Fuchs Workshop builds a Piaggio mini-tracker…
In 1967, Piaggio introduced their first moped, the Ciao — a 50cc two-stroke with a belt drive, drum brakes, and 6-volt electrics. Produced in various versions well into the 2000s, the Ciao attracted quite a lot of aftermarket attention, as owners outfitted their machines with performance exhausts, carbs, and airboxes.
“Further tuning with performance cylinders, porting, and higher end exhaust pipes will result in a very fast little bike.” –Moped Army
Enter Massimo Rinchiuso of Italy’s Fuchs Workshop — a Ravenna-based shop that began preparing track bikes more than 20 years ago and now specializes in hand-shaped aluminum bodywork, 3D design, CNC parts, and more.
Some of their most well-known builds include the Suzuki GS1000 “Yellow Weapon” (above), Suzuki Bandit 1200 “Lucky Legend” dedicated to 500cc GP champion Marco “Lucky” Lucchinelli, and their Moto Guzzi Enzo 1000sp.
When Massimo and crew needed a new pit bike for their flat track weekends, they looked at what they had lying around the workshop:
“The idea was to make something to use in the paddocks during the flat track races and events we do all over Europe. Having just an old and shabby Piaggio Ciao (1980) available, the decision was made easily.”
A staggering amount of custom fabrication work went into this “Speciao” (Special-Ciao), including a 5-cm widened frame and fork, custom aluminum trellis and saddle support, hand-beaten aluminum number plates and tail section, Sunday Motors wheels (36-hole rear rim welded and re-drilled to work with the original 32-hole rear hub), hydraulic rear brake and stem / handlebar derived from a downhill mountain bike, and more.
Claudio Lanconelli of Lanko Tuning handled the engine work, including a 75cc Malossi cylinder, lateral reed valve intake, Dell’Orto 19mm carb, and lots of port work. According to Massimo, this Ciao tracker is just as fun on the track as in the paddock — especially in the hands of flat track champion Niko Sorbo:
“The Speciao is naturally very fun to ride as you can imagine from the videos in which the pilot Niko Sorbo whizzes it around the track…very light and fast, a real toy for grown-up children ????”
Below, we talk to Massimo for full details on the build, along with more photos from Annalisa Pisanelli.
Ciao Tracker: Builder Interview
• Please tell us a bit about yourself, your history with motorcycles, and your workshop.
Fuchs Workshop was born in the late 90s, preparing track bikes, when the term “Special” was still little used. Those were the years of “Tuning.”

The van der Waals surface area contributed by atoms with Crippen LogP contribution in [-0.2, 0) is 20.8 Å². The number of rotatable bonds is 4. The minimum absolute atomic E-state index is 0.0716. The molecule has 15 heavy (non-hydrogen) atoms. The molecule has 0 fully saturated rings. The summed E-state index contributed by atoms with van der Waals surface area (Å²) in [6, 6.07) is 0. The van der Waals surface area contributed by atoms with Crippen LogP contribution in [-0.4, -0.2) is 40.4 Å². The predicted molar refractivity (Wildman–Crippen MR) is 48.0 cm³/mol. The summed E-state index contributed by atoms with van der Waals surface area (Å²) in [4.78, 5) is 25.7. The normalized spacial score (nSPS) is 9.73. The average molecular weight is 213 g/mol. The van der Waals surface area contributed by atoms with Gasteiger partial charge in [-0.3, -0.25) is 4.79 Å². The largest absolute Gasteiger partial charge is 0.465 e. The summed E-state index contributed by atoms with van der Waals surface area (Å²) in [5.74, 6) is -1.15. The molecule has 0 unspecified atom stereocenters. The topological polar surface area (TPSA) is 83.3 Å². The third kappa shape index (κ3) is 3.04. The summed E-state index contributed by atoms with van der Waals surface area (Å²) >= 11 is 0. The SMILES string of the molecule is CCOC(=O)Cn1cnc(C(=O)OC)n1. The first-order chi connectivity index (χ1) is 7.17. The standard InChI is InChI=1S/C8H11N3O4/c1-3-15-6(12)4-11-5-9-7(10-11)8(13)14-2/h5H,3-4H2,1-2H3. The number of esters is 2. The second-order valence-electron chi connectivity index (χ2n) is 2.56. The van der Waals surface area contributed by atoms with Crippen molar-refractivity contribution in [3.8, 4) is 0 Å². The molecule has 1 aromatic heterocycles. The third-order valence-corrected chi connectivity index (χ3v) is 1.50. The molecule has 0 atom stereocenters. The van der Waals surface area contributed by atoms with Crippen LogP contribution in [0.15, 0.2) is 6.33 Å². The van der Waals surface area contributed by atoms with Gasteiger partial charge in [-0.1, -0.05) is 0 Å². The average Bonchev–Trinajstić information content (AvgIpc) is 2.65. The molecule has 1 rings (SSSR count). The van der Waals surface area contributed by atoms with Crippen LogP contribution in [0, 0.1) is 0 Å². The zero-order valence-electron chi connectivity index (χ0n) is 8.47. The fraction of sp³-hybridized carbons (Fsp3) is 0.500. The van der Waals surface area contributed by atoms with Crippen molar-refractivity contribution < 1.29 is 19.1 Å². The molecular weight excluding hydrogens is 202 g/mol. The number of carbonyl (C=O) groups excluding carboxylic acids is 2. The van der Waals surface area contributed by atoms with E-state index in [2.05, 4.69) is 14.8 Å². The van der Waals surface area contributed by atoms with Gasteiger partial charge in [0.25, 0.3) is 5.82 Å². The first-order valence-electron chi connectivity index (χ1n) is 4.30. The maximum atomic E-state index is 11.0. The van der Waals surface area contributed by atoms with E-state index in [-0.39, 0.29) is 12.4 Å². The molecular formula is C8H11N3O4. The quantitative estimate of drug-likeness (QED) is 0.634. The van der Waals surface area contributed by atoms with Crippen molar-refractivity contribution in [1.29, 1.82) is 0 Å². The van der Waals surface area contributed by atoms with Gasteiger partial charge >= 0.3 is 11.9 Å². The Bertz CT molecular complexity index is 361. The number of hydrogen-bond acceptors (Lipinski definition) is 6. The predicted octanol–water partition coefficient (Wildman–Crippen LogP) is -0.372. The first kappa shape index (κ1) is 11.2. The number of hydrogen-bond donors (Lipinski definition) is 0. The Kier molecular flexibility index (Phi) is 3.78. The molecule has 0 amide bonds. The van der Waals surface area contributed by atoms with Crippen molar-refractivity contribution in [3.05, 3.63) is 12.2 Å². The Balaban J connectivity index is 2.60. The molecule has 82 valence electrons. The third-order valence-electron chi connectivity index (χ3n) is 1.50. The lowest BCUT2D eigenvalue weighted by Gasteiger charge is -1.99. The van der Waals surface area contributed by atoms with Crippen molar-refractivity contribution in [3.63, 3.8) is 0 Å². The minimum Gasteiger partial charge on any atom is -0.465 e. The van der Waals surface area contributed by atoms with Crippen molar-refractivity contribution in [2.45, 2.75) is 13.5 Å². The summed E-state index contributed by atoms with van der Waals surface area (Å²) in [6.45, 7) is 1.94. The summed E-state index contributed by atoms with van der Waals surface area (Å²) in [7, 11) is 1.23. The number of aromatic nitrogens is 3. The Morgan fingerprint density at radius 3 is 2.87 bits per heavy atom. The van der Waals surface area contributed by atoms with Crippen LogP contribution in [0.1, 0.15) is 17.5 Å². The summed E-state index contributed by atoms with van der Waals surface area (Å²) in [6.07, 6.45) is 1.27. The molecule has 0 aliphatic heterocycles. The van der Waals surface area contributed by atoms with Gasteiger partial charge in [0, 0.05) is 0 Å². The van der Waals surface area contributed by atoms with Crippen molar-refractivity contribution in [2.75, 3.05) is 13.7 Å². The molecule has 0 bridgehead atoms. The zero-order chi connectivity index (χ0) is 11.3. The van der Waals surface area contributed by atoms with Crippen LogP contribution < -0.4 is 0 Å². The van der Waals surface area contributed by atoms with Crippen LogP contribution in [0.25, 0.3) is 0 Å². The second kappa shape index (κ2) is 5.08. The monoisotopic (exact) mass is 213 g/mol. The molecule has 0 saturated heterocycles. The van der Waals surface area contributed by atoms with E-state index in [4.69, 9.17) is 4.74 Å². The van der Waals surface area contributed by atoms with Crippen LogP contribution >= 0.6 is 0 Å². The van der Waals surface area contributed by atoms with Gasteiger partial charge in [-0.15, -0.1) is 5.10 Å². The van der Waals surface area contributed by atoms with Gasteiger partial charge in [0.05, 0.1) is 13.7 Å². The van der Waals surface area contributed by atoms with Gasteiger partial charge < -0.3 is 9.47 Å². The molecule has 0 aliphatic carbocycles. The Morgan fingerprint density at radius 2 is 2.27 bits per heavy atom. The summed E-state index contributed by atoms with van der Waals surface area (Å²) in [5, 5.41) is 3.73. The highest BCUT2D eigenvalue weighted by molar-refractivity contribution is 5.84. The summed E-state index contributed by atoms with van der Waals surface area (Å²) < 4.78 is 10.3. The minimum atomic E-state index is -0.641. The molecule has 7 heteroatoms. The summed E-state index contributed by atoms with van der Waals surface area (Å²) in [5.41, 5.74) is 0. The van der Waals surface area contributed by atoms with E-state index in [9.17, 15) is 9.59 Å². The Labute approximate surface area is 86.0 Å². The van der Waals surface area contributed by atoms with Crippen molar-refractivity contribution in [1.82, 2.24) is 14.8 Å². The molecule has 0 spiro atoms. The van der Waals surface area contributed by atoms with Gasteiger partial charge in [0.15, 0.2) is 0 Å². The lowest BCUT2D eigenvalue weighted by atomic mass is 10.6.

The Ravenna workshop specializes in the processing of aluminum sheets; it is made from tanks to fairings, from tails to mudguards in hand-wrought aluminum.
We also offer 3D design services, construction of components from solid stock with CNC machines, creation of models and composite structures.
The best known motorcycles built by Fuchs Workshop are the Yellow Weapon, a GS1000 Suzuki designed by Oberdan Bezzi; the Lucky Legend based on a Suzuki Bandit 1200 dedicated to Marco Lucchinelli; up to the last motorcycle presented in 2022, the Moto Guzzi Enzo 1000sp.
• Please tell us about the build.
The idea was to make something to use in the paddocks during the flat track races and events we do all over Europe. Having just an old and shabby Piaggio Ciao (1980) available, the decision was made easily.
So we literally sawed the frame in half and widened it by 5cm, same thing for the fork. Then came the creation of the necessary trellis in aluminum tubes as reinforcement.
The construction of the cushioned saddle support is in aluminium. The tail section and number plates are in hand-beaten boxed aluminium. I modified the plastic side panels of the engine with hand-beaten aluminum inserts.
Dedicated handlebar support derived from Downhill bikes, as is the Shimano hydraulic rear disc brake system.
Wheels derive from a Sunday pitbike; the rear hub is original Ciao to which the 32 holes for the spokes were closed by welding instead of the 36 of the new rims (therefore re-drilling on the table in the milling machine).
The cylinder now a 75cc Malossi, crankcase with lateral reed valve intake, Dell’Orto 19mm carburettor, and a lot of filing on the head shaft, transfer ports, and piston.
New staggered transmission line with pulleys and toothed belts, elimination of the clutch weights for pedal starting and elimination of the valve lifter, in place of a new recoil starter.
Exhaust sponsored by SC, who’d supplied two silencers but they were too big for the Ciao — and therefore the present silencer was built by me in aluminum and marked SC.
• Does the bike have a nickname?
Our little Piaggio Ciao is named “Speciao” (Special-Ciao).
• Can you tell us what it’s like to ride?
The Speciao is naturally very fun to ride as you can imagine from the videos in which the pilot Niko Sorbo whizzes it around the track…very light and fast, a real toy for grown-up children ????
Builder: Fuchs Workshop
Engine work: Lanko Tuning (Claudio Lanconelli)
Photos by: Annalisa Pisanelli
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